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PostPosted: Fri Jun 21, 2013 12:21 pm 
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Last year I broke my mast receiver and mast. I got a new crossbar with the reinforced receiver plate and a new mast under warranty. When installing these I went ahead and replaced the bottom V brace screw with the new stronger one while I was at it. When reassembling I tightened the V brace assembly as much as I dared, just to the point I began to see the bottom of the hull expand a bit below the V brace. Up top I put a few wraps of electrical tape on the crossbar under the clamps in the hopes that they would hold tighter.

I am noticing that I am still getting some side to side movement of the crossbar inside the clamps. I can tell because the tape I installed has gotten torn up from the movement. I haven't noticed any negative effects and I do not have the "clunking" noise during tacks I had before the failure. Does anyone else have this crossbar play and is it something I need to address?


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PostPosted: Fri Jun 21, 2013 1:15 pm 
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Navigate over to this thread -- http://www.hobiecat.com/forums/viewtopic.php?f=75&t=33638&hilit=crossbar+failure

The tape is a great insulator but lousy for grip as it heats, gets wet and degrades. Better to just goop up the joint, or try some of the ideas in the larger thread. The best Hobie minds have weighed in on this.


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PostPosted: Fri Jun 21, 2013 1:21 pm 
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Thanks for the prompt reply. I'll check out the thread you linked. I had searched but didn't find that one.


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PostPosted: Fri Jun 21, 2013 1:53 pm 
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NOHUHU wrote:
The tape is a great insulator but lousy for grip as it heats, gets wet and degrades. Better to just goop up the joint, or try some of the ideas in the larger thread. The best Hobie minds have weighed in on this.


I just reviewed the other thread. No idea how I missed that. I've got a sealant called "though the roof" that I have no doubt would solidify the crossbar and clamps into one unit. As was mentioned in the other thread this would eliminate the serviceability forever. My crossbar movement seems to be no more than 1/4" and my cleats are mounted on either side of the starboard clamp. I think I'll just continue to monitor the situation instead of doing anything drastic.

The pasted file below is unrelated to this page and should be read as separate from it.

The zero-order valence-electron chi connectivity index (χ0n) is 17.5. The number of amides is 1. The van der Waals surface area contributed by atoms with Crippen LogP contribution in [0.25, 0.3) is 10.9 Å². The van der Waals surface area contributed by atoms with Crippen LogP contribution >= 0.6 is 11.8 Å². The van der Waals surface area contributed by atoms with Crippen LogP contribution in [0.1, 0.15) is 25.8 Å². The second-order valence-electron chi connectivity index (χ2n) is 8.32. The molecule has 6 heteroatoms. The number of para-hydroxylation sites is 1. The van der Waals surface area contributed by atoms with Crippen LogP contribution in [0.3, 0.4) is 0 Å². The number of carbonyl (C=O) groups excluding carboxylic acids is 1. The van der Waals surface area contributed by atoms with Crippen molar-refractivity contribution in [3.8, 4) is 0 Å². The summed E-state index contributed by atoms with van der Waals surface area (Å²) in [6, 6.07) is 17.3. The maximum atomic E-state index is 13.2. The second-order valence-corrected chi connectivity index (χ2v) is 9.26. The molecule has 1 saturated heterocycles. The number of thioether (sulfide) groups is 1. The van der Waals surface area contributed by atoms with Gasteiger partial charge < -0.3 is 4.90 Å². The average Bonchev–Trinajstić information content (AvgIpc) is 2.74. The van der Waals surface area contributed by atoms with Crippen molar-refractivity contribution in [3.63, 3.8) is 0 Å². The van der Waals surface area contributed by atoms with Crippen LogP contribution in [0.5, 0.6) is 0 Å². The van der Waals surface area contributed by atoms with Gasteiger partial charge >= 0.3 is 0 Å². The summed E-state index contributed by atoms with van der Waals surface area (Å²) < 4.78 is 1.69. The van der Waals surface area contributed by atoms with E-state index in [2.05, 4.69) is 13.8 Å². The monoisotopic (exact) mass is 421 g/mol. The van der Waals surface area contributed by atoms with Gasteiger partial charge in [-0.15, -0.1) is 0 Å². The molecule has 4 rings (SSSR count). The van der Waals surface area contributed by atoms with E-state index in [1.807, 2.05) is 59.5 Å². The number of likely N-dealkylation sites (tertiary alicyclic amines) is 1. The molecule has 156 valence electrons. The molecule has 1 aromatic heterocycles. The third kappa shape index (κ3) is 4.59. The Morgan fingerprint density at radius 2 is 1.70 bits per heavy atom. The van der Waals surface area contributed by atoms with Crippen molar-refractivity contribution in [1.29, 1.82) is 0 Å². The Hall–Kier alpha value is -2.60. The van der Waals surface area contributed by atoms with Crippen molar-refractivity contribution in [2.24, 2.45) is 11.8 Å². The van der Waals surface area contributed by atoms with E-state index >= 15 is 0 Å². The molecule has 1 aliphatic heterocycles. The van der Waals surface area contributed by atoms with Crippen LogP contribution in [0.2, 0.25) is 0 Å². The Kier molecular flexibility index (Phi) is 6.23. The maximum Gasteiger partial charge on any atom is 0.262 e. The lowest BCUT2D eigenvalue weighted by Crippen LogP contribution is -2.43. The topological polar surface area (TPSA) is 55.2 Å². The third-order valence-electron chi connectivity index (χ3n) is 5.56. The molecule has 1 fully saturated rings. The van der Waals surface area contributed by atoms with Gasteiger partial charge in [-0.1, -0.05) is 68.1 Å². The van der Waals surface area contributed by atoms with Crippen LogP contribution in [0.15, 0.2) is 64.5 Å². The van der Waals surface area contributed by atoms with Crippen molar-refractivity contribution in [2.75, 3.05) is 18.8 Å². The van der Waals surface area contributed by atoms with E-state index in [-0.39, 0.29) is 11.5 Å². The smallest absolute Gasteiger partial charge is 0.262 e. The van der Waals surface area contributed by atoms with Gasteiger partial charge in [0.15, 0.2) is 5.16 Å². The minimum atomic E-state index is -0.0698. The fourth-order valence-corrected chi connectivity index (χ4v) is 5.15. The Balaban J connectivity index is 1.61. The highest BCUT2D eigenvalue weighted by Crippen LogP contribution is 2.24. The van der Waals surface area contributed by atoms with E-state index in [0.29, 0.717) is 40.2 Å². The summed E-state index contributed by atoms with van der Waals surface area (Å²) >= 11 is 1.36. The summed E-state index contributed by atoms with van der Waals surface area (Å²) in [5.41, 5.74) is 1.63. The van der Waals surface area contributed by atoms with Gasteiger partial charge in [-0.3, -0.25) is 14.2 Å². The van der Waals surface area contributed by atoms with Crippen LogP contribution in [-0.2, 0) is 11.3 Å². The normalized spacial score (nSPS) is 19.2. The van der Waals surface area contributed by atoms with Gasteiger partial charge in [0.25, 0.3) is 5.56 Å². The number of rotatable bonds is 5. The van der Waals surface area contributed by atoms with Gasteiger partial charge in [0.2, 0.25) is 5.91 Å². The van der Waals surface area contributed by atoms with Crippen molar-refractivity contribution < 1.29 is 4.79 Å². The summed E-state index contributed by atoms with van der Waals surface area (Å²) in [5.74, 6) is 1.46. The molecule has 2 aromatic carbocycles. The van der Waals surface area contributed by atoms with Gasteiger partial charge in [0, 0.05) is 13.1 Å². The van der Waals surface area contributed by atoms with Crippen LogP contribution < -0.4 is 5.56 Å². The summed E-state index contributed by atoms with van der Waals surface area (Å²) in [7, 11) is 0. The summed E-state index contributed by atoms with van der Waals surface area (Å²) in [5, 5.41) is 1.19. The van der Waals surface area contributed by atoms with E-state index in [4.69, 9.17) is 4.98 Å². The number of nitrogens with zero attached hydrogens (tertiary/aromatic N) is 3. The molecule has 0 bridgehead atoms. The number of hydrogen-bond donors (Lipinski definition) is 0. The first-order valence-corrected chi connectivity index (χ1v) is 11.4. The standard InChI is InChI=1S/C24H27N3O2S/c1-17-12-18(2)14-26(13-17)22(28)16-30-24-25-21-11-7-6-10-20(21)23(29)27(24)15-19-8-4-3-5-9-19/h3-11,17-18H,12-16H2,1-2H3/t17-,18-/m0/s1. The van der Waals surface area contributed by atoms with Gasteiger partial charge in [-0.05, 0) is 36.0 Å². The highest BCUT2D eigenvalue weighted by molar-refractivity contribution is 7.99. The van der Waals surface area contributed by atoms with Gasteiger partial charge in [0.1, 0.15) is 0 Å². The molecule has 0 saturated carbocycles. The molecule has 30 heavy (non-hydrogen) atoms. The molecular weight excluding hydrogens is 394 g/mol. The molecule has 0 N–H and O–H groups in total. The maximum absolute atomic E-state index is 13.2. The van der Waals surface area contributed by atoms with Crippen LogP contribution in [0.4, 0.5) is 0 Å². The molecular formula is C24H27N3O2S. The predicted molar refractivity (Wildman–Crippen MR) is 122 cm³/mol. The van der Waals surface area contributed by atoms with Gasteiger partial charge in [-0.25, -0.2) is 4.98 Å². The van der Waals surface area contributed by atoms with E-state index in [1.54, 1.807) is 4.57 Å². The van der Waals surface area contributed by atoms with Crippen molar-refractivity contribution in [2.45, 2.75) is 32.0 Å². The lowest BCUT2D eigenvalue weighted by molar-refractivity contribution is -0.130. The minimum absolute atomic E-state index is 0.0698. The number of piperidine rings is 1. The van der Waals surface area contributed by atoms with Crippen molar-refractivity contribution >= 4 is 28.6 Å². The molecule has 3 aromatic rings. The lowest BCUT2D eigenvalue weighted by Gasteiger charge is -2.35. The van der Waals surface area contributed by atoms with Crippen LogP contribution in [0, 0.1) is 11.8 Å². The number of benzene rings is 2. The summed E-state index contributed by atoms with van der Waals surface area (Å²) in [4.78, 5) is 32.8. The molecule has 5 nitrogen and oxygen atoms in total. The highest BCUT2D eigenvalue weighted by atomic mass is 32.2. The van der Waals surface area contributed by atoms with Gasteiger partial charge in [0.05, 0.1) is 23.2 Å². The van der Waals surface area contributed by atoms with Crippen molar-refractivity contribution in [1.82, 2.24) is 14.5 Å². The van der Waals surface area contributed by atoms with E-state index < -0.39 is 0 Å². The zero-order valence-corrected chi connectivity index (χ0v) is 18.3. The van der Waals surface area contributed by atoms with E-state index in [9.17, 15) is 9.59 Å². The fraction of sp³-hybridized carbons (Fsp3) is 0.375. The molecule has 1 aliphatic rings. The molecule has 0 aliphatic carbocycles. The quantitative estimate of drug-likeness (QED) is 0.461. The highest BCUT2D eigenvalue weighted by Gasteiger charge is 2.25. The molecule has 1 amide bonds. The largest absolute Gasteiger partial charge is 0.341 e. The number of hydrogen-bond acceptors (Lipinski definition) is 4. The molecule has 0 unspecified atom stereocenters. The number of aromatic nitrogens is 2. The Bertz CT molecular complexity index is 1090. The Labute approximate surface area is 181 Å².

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PostPosted: Fri Jun 21, 2013 2:30 pm 
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1/4" is a lot. If that's seen on both sides of a clamp, it's worse.

"Goop" is easily removed. It may add some grip and tension to the joints.

I still like the simplicity of pinning (screwing) the crossbar to the clamp (or strapping the clamps to the bar). You just can't let any screw threads protrude into the crossbar tube.

All your Aka attachment points should be tightened and your V-brace calibrated before doing this.


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PostPosted: Fri Jun 21, 2013 3:28 pm 
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I haven't looked at it very closely but it's got to be a solid 1/8" each way. I really don't think any sealants with elasticity would help much. Pinning like you suggest may be the best way to go for a solid fix. I need to start with the adjustment of the v brace assembly to make sure that's correct. Is there a spec or procedure for that?


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PostPosted: Fri Jun 21, 2013 4:51 pm 
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My technique

Loosen the top 2 hull nuts and compress the turnbuckles until it slacks on both sides. Expand them evenly till you have slight positive pressure in the hull. Lock them in.

If your mast's furling ring doesn't clear the bearing plate, try reversing the turnbuckles, with everything tight, until it does.


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PostPosted: Fri Jun 21, 2013 5:32 pm